26-Oct-2015 | Press,Knowledge-Hub
So, you put in a request for a sit-stand desk a year ago! Your boss has finally found the budget to purchase it and at long last, your desk has arrived. But now what? How high should you make the desk? How often and long should you stand for? Is standing enough to beat those health risks you keep hearing about?
Sit-stand desks have many health and productivity benefits. The Economist has reported that It has now become apparent that long periods of sedentary work is bad for your health (twice as likely to develop diabetes, twice as likely to die from a heart attack and two-and-a-half times as likely to suffer cardiovascular disease) regardless of whether you are an active person outside of work hours. According to the latest research, it is necessary to do the constant low-level activity. Sit-stand desks have also been reported to not only enable standing but also encourage movement and physical activity within the office as well as invigorating and
How to set up and correct posture
In order to reap the health benefits of a sit-stand desk it is essential to set up your desk to encourage good posture and stance. It is also important to be conscious that you are standing with their entire body
The workstation should be at or just under elbow height, with the top of the screen being in line with eye level. Figure 1 from Monash University illustrates
How long should you stand for?
Sitting for longer than an hour has been shown to induce biochemical changes in lipoprotein lipase activity and in glucose metabolism and is also related to heart disease risks. This seems to be a widespread and known fact but if we shouldn’t sit all day, then how long should we stand for?
The University of Waterloo reports that standing all day can be just as harmful as sitting with research showing that excessive standing can lead to additional load on the circulatory system. There is no general consensus on the amount of time one should sit or stand, but according to Jack Callaghan a “Canada Research Chair in Spine Biomechanics and Injury Prevention” in order to reduce back and neck pain caused by both sitting and standing the ratio should be 45 mins standing of every hour at work, with a minimum of 30 mins an hour to gain health benefits.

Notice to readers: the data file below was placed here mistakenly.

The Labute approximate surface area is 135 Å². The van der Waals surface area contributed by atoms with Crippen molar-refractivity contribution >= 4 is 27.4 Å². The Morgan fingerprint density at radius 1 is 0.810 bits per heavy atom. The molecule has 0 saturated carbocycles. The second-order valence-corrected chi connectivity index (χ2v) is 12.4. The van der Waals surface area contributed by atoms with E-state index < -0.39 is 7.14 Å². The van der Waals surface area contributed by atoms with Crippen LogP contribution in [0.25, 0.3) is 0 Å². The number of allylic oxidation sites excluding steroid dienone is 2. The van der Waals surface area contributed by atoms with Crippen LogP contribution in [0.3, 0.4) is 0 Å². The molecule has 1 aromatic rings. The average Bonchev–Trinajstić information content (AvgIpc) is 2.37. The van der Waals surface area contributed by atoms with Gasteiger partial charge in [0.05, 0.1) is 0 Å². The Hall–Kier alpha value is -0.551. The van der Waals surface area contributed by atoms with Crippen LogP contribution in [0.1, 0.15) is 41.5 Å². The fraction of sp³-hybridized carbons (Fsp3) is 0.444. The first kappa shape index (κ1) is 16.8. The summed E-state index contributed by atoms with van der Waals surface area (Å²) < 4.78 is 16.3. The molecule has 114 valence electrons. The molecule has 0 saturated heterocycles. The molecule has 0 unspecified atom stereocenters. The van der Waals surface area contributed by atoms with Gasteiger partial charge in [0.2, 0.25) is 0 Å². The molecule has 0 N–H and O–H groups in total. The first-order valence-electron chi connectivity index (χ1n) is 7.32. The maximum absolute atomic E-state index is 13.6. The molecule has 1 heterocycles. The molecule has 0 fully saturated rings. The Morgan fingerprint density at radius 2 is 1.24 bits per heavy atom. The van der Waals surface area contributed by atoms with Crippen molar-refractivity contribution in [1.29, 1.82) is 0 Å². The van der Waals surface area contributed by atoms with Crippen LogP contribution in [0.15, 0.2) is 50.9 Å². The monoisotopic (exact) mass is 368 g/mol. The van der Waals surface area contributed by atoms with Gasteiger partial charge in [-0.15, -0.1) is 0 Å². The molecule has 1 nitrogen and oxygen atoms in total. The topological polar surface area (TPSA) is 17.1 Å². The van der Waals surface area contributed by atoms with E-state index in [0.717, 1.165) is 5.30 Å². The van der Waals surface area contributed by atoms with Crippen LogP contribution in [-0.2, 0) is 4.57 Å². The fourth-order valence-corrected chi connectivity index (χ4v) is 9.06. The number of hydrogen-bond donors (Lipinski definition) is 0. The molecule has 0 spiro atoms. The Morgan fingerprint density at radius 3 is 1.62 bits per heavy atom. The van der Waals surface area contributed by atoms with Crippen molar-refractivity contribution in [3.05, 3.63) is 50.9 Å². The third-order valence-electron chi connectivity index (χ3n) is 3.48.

But is simply standing enough?
Time has reported on Alan Hedge’s finding, a professor at Cornell University, College of Human Ecology. He has found that simply standing is not enough, in order to reduce all the aforementioned complications caused by
What if you don’t yet have a desk?
Has your office not yet found the budget for a sit-stand desk? Don’t despair there are still things you can do to improve your health while you wait for that day. First and foremost make sure you have an ergonomic and comfortable chair that supports your lumbar and encourages good posture. Secondly, ensure that your monitor and desk are set to the right height. Lastly, don’t forget to stand up and go for a walk every 20 minutes, be it to the bathroom, to talk to a colleague or get a cup of tea.
There are two types of sit-stand desks on the market, the winder adjusts and the electric. However, they do vary in price considerably, the wind up sit-stand desk is much cheaper and is adjusted up and down by cranking a handle. This option is not as sophisticated as its electric equivalent, but it is certainly a cost effective option that will achieve the sit-stand goal. View an example here Trilogy.
The second option has an electric motor and with a press of a button you can raise or lower the desk. This makes for a smoother and faster transition from sitting to standing. The electric sit-stand desk comes in varying levels of sophistication. The most basic option allows users to press an up and down button which they release when they are at the desired height. The next step up has programmable controls that allow the user to program 3 preferred work heights. The most sophisticated of the electric controls syncs to computers and wearable trackers such as the fit bit, and informs the user when to sit stand or even go for a walk. View an example here Engage.